She stacked Doctor Who DVDs on shelves at Blockbuster, but Freema Agyeman has since entered the Tardis, becoming
the Timelord’s new assistant.
The 27-year-old replaces Billie Piper when the series returns this month. After years of audition disappointments,
the little-known actress is playing the medical student Martha Jones. The Doctor and the medic are thrown together when the
Royal New Hope Hospital in London is transported to the Moon, and the pair are soon battling a galactic clan.
Agyeman, who was brought up in North London by her Iranian mother and Ghanaian father, is about to become
one of the most recognisable faces on British television. She has already been modelled in plastic for a Martha action figure.
Agyeman had a minor role in last year’s series and believed she was auditioning for a role in Torchwood
when she was summoned to meet the writing team in Cardiff. “I was absolutely elated,” she said after the truth
was revealed. “I hadn’t allowed myself to entertain the thought that I would get it.”
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Martha is expected to be a “sassier” sidekick than her predecessor, Rose Tyler. Piper has since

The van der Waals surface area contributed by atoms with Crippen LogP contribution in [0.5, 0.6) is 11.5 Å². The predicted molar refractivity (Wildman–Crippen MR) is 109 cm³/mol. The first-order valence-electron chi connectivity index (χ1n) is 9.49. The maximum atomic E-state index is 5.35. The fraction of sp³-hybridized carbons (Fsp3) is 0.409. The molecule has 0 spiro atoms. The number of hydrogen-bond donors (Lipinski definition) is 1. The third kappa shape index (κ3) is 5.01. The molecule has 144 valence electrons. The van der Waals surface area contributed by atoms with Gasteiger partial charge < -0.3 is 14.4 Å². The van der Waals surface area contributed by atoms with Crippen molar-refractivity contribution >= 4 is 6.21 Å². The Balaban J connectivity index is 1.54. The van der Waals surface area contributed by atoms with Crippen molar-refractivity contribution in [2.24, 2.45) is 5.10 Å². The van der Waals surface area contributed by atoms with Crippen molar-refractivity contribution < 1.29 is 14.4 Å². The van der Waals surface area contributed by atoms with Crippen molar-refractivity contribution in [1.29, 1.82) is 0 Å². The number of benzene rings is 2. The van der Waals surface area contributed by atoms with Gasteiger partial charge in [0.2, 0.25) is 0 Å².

become an acclaimed West End actress.
David Tennant, who returns in the title role, said: “There is a different dynamic, because the Doctor
is not looking for a new best friend. Or, at least, he thinks he isn’t.”
The Doctor and Martha are destined to meet Shakespeare, alien Plasmavores and a sinister intelligence at work
in 1930s New York, where the Daleks are once again ready to wreak havoc. Tennant said: “The scale is bigger, the locations
are more extraordinary.”
Phil Collinson, the producer, said: “The biggest pressure is coming up with new, different and scary
monsters. This year there’s probably a bigger selection.”
Agyeman worked shifts at a video shop so that she could get time off for auditions. Her casting will help
to stem criticism from those, Jonathan Ross among them, who questioned the BBC’s commitment to putting ethnic minorities
in leading roles. Martha is the first black assistant in the show’s 43-year history.
Source: The Times March 2007